While some of you are enjoying your summers abroad or off vacationing with family and friends, others have been occupied with the drama between rappers, Drake and Meek Mill. For those of you who have a life during the summer: don’t worry, I have you covered. Recently, I’ve been occupied with trolling the Internet and analyzing the beef between the two. It all started when Meek Mill called out Drake for using ghostwriter, Quentin Miller, to write popular tracks on his latest album, If You’re Reading This, It’s Too Late.
Ghostwriting is viewed as a dishonest practice in the rap world… but what about in the communications world? The practice of writing material for another person, without a byline, in exchange for profit is common in organizations that have PR professionals working to meet communication objectives. The public is typically aware of ghostwriting when it comes to speeches and autobiographies, but in some instances ghostwriting can be deceiving.
At some point as a PR practitioner, you will be asked to write blog post, an op-ed or a speech from the voice of your client or spokesperson of your organization. Sometimes organizations need a Quentin Miller due to time restraints or because the CEO of an organization may not be the best writer. PR pros are hired to strategically position clients to receive publicity in a highly saturated world of endless content. The ethical dilemma comes down to what the content is, how it is delivered and the transparency of the message.
In the world of academia and medical journals, it is never acceptable to have a ghostwriter. It is unethical to distort medical facts to sway the opinion of the reader towards or away from a certain pharmaceutical drug or medical technology. Distortion of medical facts is punishable by law. However, by time the case reaches court the damage may have already been done onto readers who read published ghostwritten pieces in high impact factor journals. Having a ghostwriter develop content for a medical journal also lessens credibility since the credentials and qualifications of the ghostwriter are typically unknown. This also places mistrust on the person whose name the article is under.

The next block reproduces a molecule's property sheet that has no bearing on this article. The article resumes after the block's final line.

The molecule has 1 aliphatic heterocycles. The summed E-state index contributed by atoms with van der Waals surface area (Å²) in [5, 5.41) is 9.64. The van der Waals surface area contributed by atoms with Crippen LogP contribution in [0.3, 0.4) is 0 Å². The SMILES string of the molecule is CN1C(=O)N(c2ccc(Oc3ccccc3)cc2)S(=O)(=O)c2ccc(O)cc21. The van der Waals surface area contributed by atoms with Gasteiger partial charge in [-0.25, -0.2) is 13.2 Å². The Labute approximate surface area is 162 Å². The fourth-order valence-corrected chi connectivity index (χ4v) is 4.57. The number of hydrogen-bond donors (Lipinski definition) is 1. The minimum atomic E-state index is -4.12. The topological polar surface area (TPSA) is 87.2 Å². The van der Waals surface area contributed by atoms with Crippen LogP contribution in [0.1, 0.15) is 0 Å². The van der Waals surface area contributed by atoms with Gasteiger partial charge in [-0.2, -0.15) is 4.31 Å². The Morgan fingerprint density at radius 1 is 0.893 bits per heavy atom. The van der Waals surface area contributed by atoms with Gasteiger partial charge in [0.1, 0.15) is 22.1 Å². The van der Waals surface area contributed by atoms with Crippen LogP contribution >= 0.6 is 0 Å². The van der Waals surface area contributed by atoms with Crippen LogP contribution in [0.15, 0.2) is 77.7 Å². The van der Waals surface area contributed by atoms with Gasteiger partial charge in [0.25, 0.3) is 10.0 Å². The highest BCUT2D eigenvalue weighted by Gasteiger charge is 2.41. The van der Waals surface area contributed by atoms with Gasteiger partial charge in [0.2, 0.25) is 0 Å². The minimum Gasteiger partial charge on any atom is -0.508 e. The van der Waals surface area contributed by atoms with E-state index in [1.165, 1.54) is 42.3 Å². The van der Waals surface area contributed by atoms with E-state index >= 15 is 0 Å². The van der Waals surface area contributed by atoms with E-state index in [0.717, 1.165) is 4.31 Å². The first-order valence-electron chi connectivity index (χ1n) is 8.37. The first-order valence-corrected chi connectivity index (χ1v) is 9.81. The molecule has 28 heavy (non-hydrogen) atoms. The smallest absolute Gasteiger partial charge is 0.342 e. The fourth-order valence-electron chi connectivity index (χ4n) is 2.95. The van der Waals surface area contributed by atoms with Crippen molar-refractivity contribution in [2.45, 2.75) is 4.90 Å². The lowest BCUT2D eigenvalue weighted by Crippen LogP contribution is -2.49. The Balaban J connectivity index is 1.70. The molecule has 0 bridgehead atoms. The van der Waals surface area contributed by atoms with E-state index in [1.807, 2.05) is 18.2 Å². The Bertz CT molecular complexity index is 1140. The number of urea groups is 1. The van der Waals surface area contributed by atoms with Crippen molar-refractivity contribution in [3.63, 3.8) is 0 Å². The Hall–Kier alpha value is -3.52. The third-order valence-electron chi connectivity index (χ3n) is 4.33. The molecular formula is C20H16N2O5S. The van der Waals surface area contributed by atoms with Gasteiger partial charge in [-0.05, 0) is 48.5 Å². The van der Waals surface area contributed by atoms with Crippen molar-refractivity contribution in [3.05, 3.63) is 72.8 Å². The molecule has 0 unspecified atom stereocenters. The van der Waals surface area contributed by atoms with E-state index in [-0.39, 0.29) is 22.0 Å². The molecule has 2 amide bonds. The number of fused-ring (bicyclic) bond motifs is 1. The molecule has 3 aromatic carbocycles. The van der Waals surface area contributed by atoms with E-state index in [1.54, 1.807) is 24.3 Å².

Back in 2013, Samsung was fined $340,000 for paying people to write online comments praising their company and dissing their competition. Clearly, this draws the line in terms of PR ethics. Organizations should not deceive their audiences by paying ghostwriters to post fake reviews. Some suggest TARES (the PR ethics code of blogging consisting of truthfulness, authenticity, respect, equity and social responsibility) be enforced to prevent further deceitful communication efforts.
It is crucial that the communications professional works closely and collaboratively with the person hosting the byline name. If the audience understands that there is another writer involved with the published blog, article or speech, then ghostwriting can be considered ethical. It is also important that the article accurately reflects the ideas of the bylined name. Consultation and approval by your client or CEO must be completed prior to making the piece public.
This guest blog post was written by PRowl Account Executive Olivia Noble.